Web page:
Sunday, March 07, 2010

Nippon Oil's Algae to Jet Fuel 5 Year Plan

Nippon Oil is collaborating with Hitachi Plant Technologies to invest in Euglena Co. The plan is to develop a viable commercial technology for large scale production of jet fuel from euglena algae -- within 5 years.
Euglena Co. is currently focused on the growth the algae for application in the food and nutraceutical markets. The partners reportedly plan to build a test plant to culture euglena and extract oil from them to produce fuel. The companies also aim to start testing the fuel with airplanes and buses.

Using Euglena’s culturing technology, the organism can be grown efficiently in pools and ponds. Area for area, the production yield of euglena far exceeds that of sugarcane, corn and other crops commonly used to produce biofuels. The three firms see this as a distinct advantage for Japan and other countries where large-scale farming is difficult. At present, Japan imports most of its automotive-use biofuels from Brazil.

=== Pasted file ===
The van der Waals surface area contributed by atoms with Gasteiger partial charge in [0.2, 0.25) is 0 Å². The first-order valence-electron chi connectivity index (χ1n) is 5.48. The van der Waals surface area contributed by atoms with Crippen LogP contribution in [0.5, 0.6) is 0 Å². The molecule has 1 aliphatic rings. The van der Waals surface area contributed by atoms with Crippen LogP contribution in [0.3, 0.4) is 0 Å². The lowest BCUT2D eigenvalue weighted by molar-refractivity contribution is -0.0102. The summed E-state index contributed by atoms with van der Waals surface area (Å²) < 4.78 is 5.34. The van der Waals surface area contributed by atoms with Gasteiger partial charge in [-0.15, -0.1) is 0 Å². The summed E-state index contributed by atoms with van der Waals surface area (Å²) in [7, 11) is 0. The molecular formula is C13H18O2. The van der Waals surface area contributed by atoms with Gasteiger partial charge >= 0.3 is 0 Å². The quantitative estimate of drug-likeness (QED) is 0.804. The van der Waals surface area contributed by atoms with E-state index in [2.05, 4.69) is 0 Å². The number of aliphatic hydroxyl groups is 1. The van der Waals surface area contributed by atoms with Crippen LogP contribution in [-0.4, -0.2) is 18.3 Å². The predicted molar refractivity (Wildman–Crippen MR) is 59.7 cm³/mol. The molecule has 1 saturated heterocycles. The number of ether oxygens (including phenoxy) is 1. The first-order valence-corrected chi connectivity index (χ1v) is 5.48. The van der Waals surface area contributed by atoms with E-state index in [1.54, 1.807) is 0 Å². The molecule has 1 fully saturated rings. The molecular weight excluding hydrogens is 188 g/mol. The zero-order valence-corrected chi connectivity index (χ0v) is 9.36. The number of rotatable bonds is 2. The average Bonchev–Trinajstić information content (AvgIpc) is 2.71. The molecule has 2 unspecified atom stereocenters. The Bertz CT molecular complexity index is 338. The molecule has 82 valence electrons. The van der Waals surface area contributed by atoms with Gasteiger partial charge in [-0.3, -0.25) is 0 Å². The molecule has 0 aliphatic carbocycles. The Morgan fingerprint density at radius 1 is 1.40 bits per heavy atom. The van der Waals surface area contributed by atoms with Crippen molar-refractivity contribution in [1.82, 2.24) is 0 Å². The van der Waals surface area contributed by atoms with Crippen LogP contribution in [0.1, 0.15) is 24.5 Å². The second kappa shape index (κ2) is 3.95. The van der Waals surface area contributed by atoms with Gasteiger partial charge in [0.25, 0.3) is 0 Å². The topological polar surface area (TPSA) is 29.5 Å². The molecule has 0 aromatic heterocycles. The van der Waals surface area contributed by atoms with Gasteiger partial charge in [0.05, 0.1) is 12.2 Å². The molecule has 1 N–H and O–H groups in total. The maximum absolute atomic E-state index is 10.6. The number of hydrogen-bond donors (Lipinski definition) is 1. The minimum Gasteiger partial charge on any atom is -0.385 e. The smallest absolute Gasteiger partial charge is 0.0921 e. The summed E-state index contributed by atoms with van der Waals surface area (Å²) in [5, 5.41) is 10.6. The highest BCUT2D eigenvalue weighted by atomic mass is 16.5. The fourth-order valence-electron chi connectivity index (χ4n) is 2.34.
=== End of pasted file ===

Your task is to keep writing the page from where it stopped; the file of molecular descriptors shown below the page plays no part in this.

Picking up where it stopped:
Nippon Oil, Hitachi Plant and Euglena aim to lower the production cost of their euglena-based jet fuel to around 70 yen per liter [about $2.90 per gallon US] to keep the supply price not much higher than that of conventional jet fuel. _GCC
Current oil prices around $80 a barrel are sufficient to spur a widescale investment into bioenergy and biofuels by large oil, chemical, and utility companies. Each incremental rise in oil prices will trigger new investment and investigation into biological methods for producing energy and fuels.

It is true that large-scale commercialisation of hydrocarbon bio-fuels is still at least 5 years away. And yet the fact that so many large industrial firms are investing so much in bioenergy cannot help but worry the oil dictatorships of Africa, the Middle East, Asia, and Latin America. In fact, Saudi Arabia is already preparing for "peak demand" -- the day when the market for oil will diminish steadily due to alternative fuels on the market.



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